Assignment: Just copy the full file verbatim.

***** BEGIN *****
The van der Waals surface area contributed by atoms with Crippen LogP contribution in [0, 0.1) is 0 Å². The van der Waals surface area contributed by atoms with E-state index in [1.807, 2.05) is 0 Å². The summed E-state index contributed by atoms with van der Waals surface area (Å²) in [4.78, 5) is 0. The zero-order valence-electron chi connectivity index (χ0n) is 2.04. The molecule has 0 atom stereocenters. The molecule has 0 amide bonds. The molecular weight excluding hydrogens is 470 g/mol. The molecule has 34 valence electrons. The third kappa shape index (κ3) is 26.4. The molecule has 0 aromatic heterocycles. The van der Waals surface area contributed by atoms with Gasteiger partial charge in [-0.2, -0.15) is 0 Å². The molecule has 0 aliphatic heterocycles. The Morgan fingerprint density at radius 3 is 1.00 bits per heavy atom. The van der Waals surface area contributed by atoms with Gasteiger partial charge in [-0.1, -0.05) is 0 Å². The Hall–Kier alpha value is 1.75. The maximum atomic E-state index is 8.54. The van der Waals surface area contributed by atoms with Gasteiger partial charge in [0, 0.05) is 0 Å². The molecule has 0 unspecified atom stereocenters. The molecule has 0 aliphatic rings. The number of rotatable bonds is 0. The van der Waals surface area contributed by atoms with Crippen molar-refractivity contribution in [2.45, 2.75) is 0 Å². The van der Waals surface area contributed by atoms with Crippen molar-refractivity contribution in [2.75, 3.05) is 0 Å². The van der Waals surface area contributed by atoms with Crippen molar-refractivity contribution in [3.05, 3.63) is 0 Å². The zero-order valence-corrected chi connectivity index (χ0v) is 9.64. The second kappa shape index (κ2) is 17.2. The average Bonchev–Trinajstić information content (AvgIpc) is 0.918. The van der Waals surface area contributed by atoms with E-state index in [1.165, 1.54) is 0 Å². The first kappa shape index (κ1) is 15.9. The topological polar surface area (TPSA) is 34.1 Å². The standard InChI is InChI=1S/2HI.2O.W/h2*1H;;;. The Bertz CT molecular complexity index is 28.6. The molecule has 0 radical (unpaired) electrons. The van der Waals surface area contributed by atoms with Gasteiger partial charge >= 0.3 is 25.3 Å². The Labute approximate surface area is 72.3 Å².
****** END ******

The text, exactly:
The van der Waals surface area contributed by atoms with Crippen LogP contribution in [0, 0.1) is 0 Å². The van der Waals surface area contributed by atoms with E-state index in [1.807, 2.05) is 0 Å². The summed E-state index contributed by atoms with van der Waals surface area (Å²) in [4.78, 5) is 0. The zero-order valence-electron chi connectivity index (χ0n) is 2.04. The molecule has 0 atom stereocenters. The molecule has 0 amide bonds. The molecular weight excluding hydrogens is 470 g/mol. The molecule has 34 valence electrons. The third kappa shape index (κ3) is 26.4. The molecule has 0 aromatic heterocycles. The van der Waals surface area contributed by atoms with Gasteiger partial charge in [-0.2, -0.15) is 0 Å². The molecule has 0 aliphatic heterocycles. The Morgan fingerprint density at radius 3 is 1.00 bits per heavy atom. The van der Waals surface area contributed by atoms with Gasteiger partial charge in [-0.1, -0.05) is 0 Å². The Hall–Kier alpha value is 1.75. The maximum atomic E-state index is 8.54. The van der Waals surface area contributed by atoms with Gasteiger partial charge in [0, 0.05) is 0 Å². The molecule has 0 unspecified atom stereocenters. The molecule has 0 aliphatic rings. The number of rotatable bonds is 0. The van der Waals surface area contributed by atoms with Crippen molar-refractivity contribution in [2.45, 2.75) is 0 Å². The van der Waals surface area contributed by atoms with Crippen molar-refractivity contribution in [2.75, 3.05) is 0 Å². The van der Waals surface area contributed by atoms with Crippen molar-refractivity contribution in [3.05, 3.63) is 0 Å². The zero-order valence-corrected chi connectivity index (χ0v) is 9.64. The second kappa shape index (κ2) is 17.2. The average Bonchev–Trinajstić information content (AvgIpc) is 0.918. The van der Waals surface area contributed by atoms with E-state index in [1.165, 1.54) is 0 Å². The first kappa shape index (κ1) is 15.9. The topological polar surface area (TPSA) is 34.1 Å². The standard InChI is InChI=1S/2HI.2O.W/h2*1H;;;. The Bertz CT molecular complexity index is 28.6. The molecule has 0 radical (unpaired) electrons. The van der Waals surface area contributed by atoms with Gasteiger partial charge >= 0.3 is 25.3 Å². The Labute approximate surface area is 72.3 Å².